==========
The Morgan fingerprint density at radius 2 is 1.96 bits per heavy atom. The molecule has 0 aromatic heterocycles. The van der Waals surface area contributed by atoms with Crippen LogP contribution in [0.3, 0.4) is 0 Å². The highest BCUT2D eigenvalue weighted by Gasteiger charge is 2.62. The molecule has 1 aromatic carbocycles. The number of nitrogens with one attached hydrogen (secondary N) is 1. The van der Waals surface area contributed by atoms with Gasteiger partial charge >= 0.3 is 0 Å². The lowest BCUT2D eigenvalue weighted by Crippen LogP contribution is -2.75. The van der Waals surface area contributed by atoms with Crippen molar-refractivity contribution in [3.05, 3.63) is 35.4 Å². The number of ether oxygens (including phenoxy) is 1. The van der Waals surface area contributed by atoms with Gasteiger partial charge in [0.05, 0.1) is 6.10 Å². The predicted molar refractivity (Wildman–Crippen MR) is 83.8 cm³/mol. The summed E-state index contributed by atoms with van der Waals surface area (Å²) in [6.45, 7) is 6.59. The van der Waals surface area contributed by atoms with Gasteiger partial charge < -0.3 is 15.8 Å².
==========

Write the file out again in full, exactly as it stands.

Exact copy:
The Morgan fingerprint density at radius 2 is 1.96 bits per heavy atom. The molecule has 0 aromatic heterocycles. The van der Waals surface area contributed by atoms with Crippen LogP contribution in [0.3, 0.4) is 0 Å². The highest BCUT2D eigenvalue weighted by Gasteiger charge is 2.62. The molecule has 1 aromatic carbocycles. The number of nitrogens with one attached hydrogen (secondary N) is 1. The van der Waals surface area contributed by atoms with Gasteiger partial charge >= 0.3 is 0 Å². The lowest BCUT2D eigenvalue weighted by Crippen LogP contribution is -2.75. The van der Waals surface area contributed by atoms with Crippen molar-refractivity contribution in [3.05, 3.63) is 35.4 Å². The number of ether oxygens (including phenoxy) is 1. The van der Waals surface area contributed by atoms with Gasteiger partial charge in [0.05, 0.1) is 6.10 Å². The predicted molar refractivity (Wildman–Crippen MR) is 83.8 cm³/mol. The summed E-state index contributed by atoms with van der Waals surface area (Å²) in [6.45, 7) is 6.59. The van der Waals surface area contributed by atoms with Gasteiger partial charge < -0.3 is 15.8 Å².